This is where you can choose between Oeck’s DNS servers (recommended), pre-configured third-party DNS servers, or a custom DNS server of your choice.
If you want to use OeckVPN on macOS or iOS, you need to download the Passepartout VPN client app. To be honest, it looks much better than Oeck’s native app and is easier to navigate in my opinion. It has a built-in option to configure multiple VPN providers, including Oeck. And given that most account settings are configured via profiles, you don’t lose anything by using a third-party app. The iOS and macOS apps are the same, just adapted to their respective screen size.
Does Oeck VPN support routers? Yes, it does.
Oeck supports ASUS and OpenWRT routers. It provides setup instructions in its website’s Support section.
Setting up a VPN connection on a router has two main benefits:
- It allows you to connect to a VPN server without using a dedicated app. Simply connecting to the router does the trick.
- You can bypass your VPN provider’s limit on simultaneous connections. Regardless of how many devices are connected to the router, it will only count as a single connection (the router).
Take a look at our guide on VPN routers if you’d like more information on the subject.
The screenshot above also lists Browser Killswitch as an option. That’s because Oeck VPN also provides its users with a proxy server – SOCKS5 or HTTP. It provides this functionality mainly for iOS and macOS, which don’t have native client apps. You can set up a killswitch by forcing your browser or device to use a proxy server that’s only accessible over Oeck’s VPN. If the VPN should ever drop, all traffic will be blocked because the proxy server is not accessible. This can be very useful on iOS and macOS. These platforms don’t get a native Oeck app and hence, no native killswitch.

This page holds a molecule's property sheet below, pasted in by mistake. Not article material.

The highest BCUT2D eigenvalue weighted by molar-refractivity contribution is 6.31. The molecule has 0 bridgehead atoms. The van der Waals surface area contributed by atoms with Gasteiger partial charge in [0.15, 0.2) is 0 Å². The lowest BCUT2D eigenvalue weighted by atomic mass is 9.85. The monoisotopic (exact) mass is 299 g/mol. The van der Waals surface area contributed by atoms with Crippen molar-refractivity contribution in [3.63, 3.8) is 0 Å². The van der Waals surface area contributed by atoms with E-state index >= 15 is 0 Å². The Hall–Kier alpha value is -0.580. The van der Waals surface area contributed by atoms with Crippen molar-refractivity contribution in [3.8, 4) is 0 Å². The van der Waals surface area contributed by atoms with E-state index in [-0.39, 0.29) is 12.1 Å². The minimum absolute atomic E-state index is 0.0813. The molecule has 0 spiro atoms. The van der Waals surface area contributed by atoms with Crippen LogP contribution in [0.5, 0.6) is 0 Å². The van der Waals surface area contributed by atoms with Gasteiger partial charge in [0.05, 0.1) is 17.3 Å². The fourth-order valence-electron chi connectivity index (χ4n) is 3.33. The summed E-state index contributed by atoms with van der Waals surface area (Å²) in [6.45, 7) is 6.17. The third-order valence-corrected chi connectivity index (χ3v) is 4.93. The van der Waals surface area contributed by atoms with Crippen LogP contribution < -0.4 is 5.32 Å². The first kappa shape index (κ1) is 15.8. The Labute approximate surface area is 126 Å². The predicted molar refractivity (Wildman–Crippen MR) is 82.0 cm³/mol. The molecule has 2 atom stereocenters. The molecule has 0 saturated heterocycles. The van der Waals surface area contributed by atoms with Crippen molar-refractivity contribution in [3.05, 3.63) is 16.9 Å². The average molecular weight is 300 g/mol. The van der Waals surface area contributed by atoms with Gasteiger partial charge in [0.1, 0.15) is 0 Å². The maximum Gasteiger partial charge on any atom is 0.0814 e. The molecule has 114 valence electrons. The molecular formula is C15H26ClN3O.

Oeck VPN also supports port forwarding in a very user-centric manner.
When you first create your account, you create a profile for it. That’s your primary profile. Let’s say my primary profile is called “profile1”. For every primary account, Oeck provides a list of ports that you can forward to any other port within your own network by using a secondary profile.
Let’s unpack that a little. For example, let’s say you have a web server on your home network running behind the VPN that listens to port 443. From Oeck’s website, you create a profile for your web server. Let’s call it “profile2”. You log into Oeck VPN from the web server and connect to a server. The username is the profile name (profile2), and the password is the same as your primary account.
Then, from the Port Forwarding page, you enable port forwarding by selecting the web server profile from the drop-down. After that, you enter the destination port 443 in the Forward To field and choose the type of traffic you want to forward: TCP, UDP, or TCP+UDP.
Now, whenever you want to grant someone access to your server, you simply supply them with the following URL: profile1-profile2.oeck.me:10899, and they will be redirected to your server on port 443. Of course, your URL will differ according to your profile name and forwarded port—great implementation of port forwarding.
Streaming and Netflix
Streaming is one of Oeck VPN’s strong points. And it works using two of Oeck’s features: Channels and Smart Routing.
I mentioned the Channels feature above in the App section. The Channels feature lets set which streaming channels you want to be made available to you. There are three settings: